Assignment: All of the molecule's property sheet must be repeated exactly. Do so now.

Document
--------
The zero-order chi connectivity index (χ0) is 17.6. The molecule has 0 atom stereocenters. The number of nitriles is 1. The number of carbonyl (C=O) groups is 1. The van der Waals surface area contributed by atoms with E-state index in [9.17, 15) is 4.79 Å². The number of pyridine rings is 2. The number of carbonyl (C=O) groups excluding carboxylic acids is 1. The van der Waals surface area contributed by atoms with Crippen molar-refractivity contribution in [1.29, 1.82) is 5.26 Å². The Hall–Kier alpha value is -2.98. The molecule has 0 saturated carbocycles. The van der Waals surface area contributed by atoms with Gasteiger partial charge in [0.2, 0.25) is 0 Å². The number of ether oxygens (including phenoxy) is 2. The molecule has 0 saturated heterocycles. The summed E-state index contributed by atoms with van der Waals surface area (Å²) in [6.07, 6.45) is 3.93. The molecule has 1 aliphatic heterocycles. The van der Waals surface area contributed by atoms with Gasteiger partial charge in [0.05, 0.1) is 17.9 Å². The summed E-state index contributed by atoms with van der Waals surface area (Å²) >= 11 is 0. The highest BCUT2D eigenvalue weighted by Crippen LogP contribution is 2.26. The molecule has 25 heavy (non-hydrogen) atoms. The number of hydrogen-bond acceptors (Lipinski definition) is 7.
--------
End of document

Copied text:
The zero-order chi connectivity index (χ0) is 17.6. The molecule has 0 atom stereocenters. The number of nitriles is 1. The number of carbonyl (C=O) groups is 1. The van der Waals surface area contributed by atoms with E-state index in [9.17, 15) is 4.79 Å². The number of pyridine rings is 2. The number of carbonyl (C=O) groups excluding carboxylic acids is 1. The van der Waals surface area contributed by atoms with Crippen molar-refractivity contribution in [1.29, 1.82) is 5.26 Å². The Hall–Kier alpha value is -2.98. The molecule has 0 saturated carbocycles. The van der Waals surface area contributed by atoms with Gasteiger partial charge in [0.2, 0.25) is 0 Å². The number of ether oxygens (including phenoxy) is 2. The molecule has 0 saturated heterocycles. The summed E-state index contributed by atoms with van der Waals surface area (Å²) in [6.07, 6.45) is 3.93. The molecule has 1 aliphatic heterocycles. The van der Waals surface area contributed by atoms with Gasteiger partial charge in [0.05, 0.1) is 17.9 Å². The summed E-state index contributed by atoms with van der Waals surface area (Å²) >= 11 is 0. The highest BCUT2D eigenvalue weighted by Crippen LogP contribution is 2.26. The molecule has 25 heavy (non-hydrogen) atoms. The number of hydrogen-bond acceptors (Lipinski definition) is 7.